SolidProfessorís most popular package providing instruction on all core SolidWorks functionality. This bundle includes these courses: 3D Skills, Core Concepts, Drawings, Advanced Parts, Advanced Assemblies, Sheet Metal Update Training
SolidWorks Certification Prep Bundle: $849.99
The SolidWorks Certification Prep Bundle includes the Professional Bundle (Core Concepts, Drawings, 3D Skills, Advanced Parts, Advanced Assemblies, Sheet Metal Design, and Update Training) as well as SolidWorks Certification (CSWA/CSWP) Prep. The Professional Bundle provides a complete library of the very best in SolidWorks self-paced instruction and is our most popular package. The SolidWorks Certification Study Course is a comprehensive review of topics covered in the version of the Certified SolidWorks Associate and Certified SolidWorks Professional exams. The course begins by introducing you to the certification exam itself, and continues with detailed sample problems in all major areas of the exam, including basic and advanced part and assembly design, with special attention on the topic of in-context design. Also covered is COSMOSXpress stress simulation, as well as an overview of Drawing Views. Purchase the bundle and have all the tools you need to get the most out of your SolidWorks investment!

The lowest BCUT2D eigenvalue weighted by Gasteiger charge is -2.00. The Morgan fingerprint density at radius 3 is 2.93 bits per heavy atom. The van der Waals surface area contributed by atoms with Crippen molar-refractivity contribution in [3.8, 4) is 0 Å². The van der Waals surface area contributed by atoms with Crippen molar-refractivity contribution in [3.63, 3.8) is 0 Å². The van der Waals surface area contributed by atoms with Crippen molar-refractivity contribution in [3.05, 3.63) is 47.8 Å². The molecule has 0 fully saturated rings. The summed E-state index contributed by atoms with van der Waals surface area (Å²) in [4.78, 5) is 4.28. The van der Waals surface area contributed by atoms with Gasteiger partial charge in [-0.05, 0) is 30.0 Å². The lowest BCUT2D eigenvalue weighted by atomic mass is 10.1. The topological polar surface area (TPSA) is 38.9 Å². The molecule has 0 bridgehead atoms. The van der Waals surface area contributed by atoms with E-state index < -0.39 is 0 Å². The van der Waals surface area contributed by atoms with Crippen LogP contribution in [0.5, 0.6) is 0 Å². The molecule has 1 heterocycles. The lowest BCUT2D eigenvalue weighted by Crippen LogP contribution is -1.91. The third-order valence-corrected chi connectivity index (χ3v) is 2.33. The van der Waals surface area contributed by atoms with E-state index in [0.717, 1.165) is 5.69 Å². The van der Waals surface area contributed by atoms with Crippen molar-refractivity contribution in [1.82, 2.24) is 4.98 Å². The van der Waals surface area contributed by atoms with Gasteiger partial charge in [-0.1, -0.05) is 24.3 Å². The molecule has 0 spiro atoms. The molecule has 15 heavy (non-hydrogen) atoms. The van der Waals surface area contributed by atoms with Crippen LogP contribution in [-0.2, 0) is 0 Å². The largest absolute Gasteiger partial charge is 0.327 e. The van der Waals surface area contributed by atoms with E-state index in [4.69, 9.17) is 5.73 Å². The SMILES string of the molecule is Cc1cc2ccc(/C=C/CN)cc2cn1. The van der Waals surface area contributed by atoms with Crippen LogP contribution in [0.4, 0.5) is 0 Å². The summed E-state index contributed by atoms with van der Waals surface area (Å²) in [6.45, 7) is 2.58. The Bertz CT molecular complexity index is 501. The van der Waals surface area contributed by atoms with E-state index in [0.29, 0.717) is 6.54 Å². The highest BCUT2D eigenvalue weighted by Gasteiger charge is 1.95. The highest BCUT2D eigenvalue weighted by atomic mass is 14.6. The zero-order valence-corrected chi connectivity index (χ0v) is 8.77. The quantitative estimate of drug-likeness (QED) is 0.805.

Provides instruction on all SolidWorks core functionality and specific preparation to successfully complete the CSWP/CSWA exams. It includes all of the courses listed in the SolidWorks Professional Bundle, as well as the SolidWorks Certification Prep course
Individual SolidProfessor courses:
AutoCAD to SolidWorks: $69.99
This course was designed and written by certified SolidWorks Instructors to make the transition for AutoCAD users to get up to speed using SolidWorks quickly and easily. The course shows users how to bring their existing 2D, DXF and DWG files into SolidWorks 3D Parts and 2D Drawings. The course also shows new users how to create brand new Parts, Assemblies, and Drawings from scratch in SolidWorks.